Another area requiring more clarity is to better understand the stressors facing LGBT Soldiers and family members as sexual minority groups, said Lisa Polyak, an APHC senior environmental engineer, who is collaborating with Beymer to prepare the Health of the Army Family vignette focused on this issue and who has also experienced some of these stressors with her partner as they raised their two daughters over the past three decades.
“It’s reasonable to assume that stressors in the military population largely mirror stressors in the civilian population,” said Polyak. “Decades of discrimination based on sexual orientation in policy, religion and K-12 education, where these minority groups experienced bullying, have led to minority stress.”
A meta-analysis published by the National Institutes of Health in 2008 of 214,344 heterosexual and 11,971 non-heterosexual people reported disparate rates of adverse mental health outcomes. Specifically, non-heterosexual people had a 2.5-fold higher risk for suicide attempt when compared to heterosexual people and were also at higher risk for depression and anxiety.
“Over this past year, we lost a gay Soldier to suicide,” said Capt. Matt Visser, commander 40th Public Affairs Detachment, 101st Airborne Division, Fort Bragg, North Carolina, who identifies as gay. “Despite all the organizational progress on inclusivity, I had to wonder what could have been done to prevent this loss. Could we have improved access to in-person behavioral health support, which had mostly transitioned to telephonic care at our installation as a COVID mitigation measure? Would an increase in equal opportunity training on sexual minorities have improved organizational awareness, cohesion, and sense of belonging?”
In addition, other studies have demonstrated higher odds of both sexual assault victimization and re-victimization among lesbian and bisexual women in the U.S. compared to heterosexual women.
Beymer said there is also a need for meaningful data on the health status of transgender service members.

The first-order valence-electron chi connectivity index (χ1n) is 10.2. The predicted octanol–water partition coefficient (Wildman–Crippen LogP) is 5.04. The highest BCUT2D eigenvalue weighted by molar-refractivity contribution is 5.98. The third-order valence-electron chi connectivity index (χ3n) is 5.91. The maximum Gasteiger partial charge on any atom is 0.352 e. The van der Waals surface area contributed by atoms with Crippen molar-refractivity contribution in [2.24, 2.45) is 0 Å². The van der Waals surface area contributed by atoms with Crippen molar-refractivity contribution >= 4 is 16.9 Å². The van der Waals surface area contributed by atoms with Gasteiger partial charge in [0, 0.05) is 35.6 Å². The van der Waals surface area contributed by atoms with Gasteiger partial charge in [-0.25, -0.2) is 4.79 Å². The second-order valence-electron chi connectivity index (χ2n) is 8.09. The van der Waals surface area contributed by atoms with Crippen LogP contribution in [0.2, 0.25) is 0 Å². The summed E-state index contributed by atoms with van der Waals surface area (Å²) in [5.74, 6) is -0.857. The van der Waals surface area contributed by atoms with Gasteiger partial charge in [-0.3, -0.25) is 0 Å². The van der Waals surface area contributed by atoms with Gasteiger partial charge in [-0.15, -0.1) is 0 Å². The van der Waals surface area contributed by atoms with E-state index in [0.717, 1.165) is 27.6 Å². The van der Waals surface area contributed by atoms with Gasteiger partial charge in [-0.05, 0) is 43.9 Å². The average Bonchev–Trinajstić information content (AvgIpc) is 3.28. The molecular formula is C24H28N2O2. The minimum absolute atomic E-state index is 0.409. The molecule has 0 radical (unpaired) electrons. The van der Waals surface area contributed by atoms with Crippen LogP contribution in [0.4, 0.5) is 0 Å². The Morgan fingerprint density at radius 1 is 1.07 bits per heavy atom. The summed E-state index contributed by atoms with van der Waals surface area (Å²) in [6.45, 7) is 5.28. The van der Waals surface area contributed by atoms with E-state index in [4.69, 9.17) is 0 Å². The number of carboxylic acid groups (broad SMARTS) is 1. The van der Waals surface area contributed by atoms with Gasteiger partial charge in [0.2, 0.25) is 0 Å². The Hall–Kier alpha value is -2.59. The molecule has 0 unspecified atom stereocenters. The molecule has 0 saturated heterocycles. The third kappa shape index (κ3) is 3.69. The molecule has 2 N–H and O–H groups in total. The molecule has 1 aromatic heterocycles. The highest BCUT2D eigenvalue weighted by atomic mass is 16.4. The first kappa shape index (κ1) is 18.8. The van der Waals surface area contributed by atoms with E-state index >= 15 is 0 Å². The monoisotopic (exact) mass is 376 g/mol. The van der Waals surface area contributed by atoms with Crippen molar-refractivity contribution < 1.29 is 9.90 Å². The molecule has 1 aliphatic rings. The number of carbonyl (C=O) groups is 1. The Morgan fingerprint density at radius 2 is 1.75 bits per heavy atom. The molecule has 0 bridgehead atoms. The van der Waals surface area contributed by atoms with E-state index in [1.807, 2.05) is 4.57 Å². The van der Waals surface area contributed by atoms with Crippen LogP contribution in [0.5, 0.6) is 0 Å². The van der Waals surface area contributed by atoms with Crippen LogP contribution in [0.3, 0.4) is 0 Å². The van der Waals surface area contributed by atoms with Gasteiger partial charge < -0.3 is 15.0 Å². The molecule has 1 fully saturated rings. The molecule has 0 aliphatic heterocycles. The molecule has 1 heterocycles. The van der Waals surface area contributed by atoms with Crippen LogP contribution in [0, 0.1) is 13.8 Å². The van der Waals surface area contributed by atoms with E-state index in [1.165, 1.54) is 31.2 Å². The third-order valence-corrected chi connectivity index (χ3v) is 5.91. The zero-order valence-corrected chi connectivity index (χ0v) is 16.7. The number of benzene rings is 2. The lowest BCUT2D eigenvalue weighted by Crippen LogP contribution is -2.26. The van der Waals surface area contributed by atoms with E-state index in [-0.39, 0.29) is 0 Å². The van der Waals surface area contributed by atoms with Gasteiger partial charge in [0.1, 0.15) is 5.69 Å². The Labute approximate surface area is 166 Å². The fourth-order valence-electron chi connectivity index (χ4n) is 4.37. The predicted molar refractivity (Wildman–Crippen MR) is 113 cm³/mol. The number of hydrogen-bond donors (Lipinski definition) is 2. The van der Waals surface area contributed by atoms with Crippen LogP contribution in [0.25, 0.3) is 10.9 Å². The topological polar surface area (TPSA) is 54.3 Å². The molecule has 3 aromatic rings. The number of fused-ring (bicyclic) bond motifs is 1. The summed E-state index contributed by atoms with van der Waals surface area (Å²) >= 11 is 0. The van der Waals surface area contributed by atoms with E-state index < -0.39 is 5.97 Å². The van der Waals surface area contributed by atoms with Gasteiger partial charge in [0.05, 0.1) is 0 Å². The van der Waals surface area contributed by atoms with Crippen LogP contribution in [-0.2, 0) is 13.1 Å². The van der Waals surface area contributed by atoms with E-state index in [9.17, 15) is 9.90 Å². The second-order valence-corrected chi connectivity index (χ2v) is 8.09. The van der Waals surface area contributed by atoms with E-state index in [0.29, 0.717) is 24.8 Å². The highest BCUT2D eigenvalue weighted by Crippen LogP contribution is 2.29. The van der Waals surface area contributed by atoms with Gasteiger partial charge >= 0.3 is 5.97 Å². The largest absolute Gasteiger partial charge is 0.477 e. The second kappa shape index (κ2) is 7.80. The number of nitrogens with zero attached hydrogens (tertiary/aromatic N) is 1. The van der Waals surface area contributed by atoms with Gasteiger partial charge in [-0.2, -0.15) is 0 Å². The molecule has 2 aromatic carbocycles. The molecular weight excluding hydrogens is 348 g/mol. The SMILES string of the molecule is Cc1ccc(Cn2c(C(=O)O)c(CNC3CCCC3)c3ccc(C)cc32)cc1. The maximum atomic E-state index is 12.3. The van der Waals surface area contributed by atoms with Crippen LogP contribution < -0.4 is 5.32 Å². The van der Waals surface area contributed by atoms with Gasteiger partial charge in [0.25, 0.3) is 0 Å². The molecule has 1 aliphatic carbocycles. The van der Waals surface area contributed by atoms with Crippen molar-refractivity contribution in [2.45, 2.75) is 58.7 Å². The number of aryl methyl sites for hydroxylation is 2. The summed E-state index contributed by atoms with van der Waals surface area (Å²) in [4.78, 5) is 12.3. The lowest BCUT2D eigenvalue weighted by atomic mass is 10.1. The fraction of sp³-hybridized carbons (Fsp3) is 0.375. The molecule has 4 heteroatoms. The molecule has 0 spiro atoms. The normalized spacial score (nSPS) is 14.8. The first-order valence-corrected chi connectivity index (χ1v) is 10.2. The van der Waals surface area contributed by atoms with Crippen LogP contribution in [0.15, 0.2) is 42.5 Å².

“We are aware of only two DOD surveys that queried for transgender status among service members (2015 HRBS, 2016 WGRA), but neither of these surveys reported health outcomes for transgender personnel,” said Beymer.
The 2015 U.S. Transgender Survey (the largest survey examining the experiences of transgender people in the U.S.) found that transgender people experience significant health disparities relative to the U.S. population:
- ·39 percent of respondents experienced serious psychological distress compared with 5 percent of the U.S. population;
- 40 percent of transgender respondents have attempted suicide in their lifetime, nearly nine times the rate in the U.S. population (4.6%)
In January, President Joe Biden issued two executive orders that impact DOD transgender individuals: EO 1398, "Preventing And Combating Discrimination On The Basis Of Gender Identity Or Sexual Orientation," and EO 14004, "Enabling All Qualified Americans To Serve Their Country In Uniform."
"The revised policies in these instructions restore the DOD's original 2016 policies regarding transgender service,” said John Kirby, Pentagon press secretary. “Specifically, they prohibit discrimination on the basis of gender identity or an individual's identification as transgender. They also provide a means to access into the military in one's self-identify gender, provided all appropriate standards are met.”